Chess is played on a board with eight columns called files, each containing eight squares, and eight rows, or ranks, also containing eight squares. So, how many squares are there on a normal chessboard? The total amount of squares that are on every chess board is 204 squares.
How did we come up with this number? Well, there are many different-sized squares on the chessboard and not just the 64 identical squares. Below is a table that shows the various different-sized squares on a chessboard. All we have to do is just add them all up to get the total.
|Type Of Square||Count|
Total number of squares on a chessboard= 64 + 49 + 36 + 25 + 16 + 9 + 4 + 1= 204 squares
This 8 by 8 grid results in 64 alternating colored squares. 32 of which are light squares and 32 dark squares. All 64 squares are identical in length and the board should measure the same on all 4 sides. You need to set up the pieces on their correct squares before you start. See how to setup chessboard the right way
Setting up your pieces is pretty easy. The back row is always set up like the image below, with the King and Queen in the middle squares of the back row. The Bishops are on either side of them, then the Knights beside them, and the Rooks in the corner squares.
Diagram Showing a 64 Identical Square Chess Board: 8×8 Grid
Types Of Squares On A Chess Board
The 64-square chess board is made up of 4 different types of squares. These are:
- Center Squares
Each chess piece moves on a different type of square and their characteristics vary.
The four center squares marked red (d4, d5, e4, e5) are very important because if occupied or controlled, they enable a piece to have control over the whole board. It’s principled for the pawns to occupy these central squares because they help to control the center in the initial stage of the game.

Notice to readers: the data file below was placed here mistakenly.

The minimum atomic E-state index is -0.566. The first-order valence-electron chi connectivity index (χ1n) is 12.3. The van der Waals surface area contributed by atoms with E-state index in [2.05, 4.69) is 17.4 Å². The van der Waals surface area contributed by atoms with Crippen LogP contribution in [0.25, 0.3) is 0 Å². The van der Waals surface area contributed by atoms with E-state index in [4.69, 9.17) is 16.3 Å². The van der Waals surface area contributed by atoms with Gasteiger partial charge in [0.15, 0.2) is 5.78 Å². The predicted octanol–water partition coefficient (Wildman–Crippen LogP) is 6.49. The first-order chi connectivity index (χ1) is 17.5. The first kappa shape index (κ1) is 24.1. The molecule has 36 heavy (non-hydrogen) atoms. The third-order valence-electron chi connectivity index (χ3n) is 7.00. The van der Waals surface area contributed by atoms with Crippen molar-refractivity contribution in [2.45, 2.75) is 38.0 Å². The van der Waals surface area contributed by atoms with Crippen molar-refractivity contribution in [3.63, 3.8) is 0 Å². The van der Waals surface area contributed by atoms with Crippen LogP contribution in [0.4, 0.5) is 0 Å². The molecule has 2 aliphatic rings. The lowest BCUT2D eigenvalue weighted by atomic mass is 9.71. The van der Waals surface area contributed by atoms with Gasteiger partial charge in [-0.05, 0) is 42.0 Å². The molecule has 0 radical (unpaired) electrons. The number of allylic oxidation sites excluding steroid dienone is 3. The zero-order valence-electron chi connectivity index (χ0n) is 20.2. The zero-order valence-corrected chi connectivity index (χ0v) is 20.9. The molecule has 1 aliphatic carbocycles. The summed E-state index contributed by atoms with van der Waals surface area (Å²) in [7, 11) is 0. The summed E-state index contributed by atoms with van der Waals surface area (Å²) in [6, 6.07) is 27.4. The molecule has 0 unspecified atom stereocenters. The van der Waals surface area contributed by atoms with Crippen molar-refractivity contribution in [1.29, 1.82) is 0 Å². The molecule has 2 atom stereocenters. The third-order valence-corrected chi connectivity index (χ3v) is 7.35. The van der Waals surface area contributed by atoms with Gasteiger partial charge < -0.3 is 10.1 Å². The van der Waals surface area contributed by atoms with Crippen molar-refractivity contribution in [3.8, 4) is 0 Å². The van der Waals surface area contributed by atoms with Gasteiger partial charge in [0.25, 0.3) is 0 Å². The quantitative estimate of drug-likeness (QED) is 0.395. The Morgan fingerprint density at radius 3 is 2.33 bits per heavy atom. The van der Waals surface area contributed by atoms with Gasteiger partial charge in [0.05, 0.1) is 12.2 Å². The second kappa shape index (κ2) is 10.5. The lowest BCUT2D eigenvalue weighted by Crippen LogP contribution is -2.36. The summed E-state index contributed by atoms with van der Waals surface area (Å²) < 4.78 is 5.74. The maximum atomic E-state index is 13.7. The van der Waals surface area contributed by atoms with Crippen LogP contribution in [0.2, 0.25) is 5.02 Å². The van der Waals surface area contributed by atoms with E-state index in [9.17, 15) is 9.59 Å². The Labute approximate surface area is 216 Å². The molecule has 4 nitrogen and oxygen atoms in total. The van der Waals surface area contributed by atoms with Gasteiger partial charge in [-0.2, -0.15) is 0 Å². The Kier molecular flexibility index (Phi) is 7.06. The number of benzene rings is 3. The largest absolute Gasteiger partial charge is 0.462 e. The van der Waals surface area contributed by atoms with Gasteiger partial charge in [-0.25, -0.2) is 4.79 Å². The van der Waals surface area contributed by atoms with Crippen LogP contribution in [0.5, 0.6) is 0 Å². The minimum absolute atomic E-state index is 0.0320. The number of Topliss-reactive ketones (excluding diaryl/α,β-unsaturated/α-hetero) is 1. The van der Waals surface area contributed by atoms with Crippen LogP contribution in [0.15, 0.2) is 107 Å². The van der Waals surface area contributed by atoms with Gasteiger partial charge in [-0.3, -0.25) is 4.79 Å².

It’s important for every chess player to fight for these 4 squares if they wish to have any sort of advantage over their opponent. Not only should you fight for center squares, but you must play in the center of the board which is an important principle in chess.
In the middle game, most exchanges happen in the center squares when the tension is released. In the endgame when only pawns are left on the board, the Kings rush to the center of the board to gain more control and opposition. This is important because, from the center of the board, the King can support his pawns up the board, attack enemy pawns and at the same time prevent the enemy king from accessing crucial squares in your camp.
Here is a perfect example of a game that demonstrates the importance of occupying the central squares and how one player suffered from breaking that principle in the blink of an eye.
Squares running from top to bottom are called files. The pawns usually move along the files in a forward direction. In chess, it’s important to open up files for your Rooks because they move vertically and horizontally. You can open up files by exchanging pawns in the center of the board.
Leaving a file closed can cause your rooks to remain passive and they won’t co-ordinate well. With an open file, the rook can move up and down the board freely and attack weak enemy pawns that are backward and isolated.
An open file is not only controlled by a single Rook. It can also be controlled by two Rooks and even a Queen. The two Rooks and a Queen on the open file create what is known as an Alekhine gun.
Squares running from left to right are called ranks. You have the back ranks, the seventh ranks (a.k.a seventh heaven), 3rd, 4th, 5th, and 6th ranks. Similarly to files, the Rooks need access to ranks, especially the seventh ranks where the enemy pawns are a target.
The seventh rank is deep into your opponent’s territory and is where your opponent’s pawns begin their journey. If you can get both your Rooks on to that seventh rank, you will gain a lot of power. They will work together and gobble up any other piece in their path.
The Seventh Heaven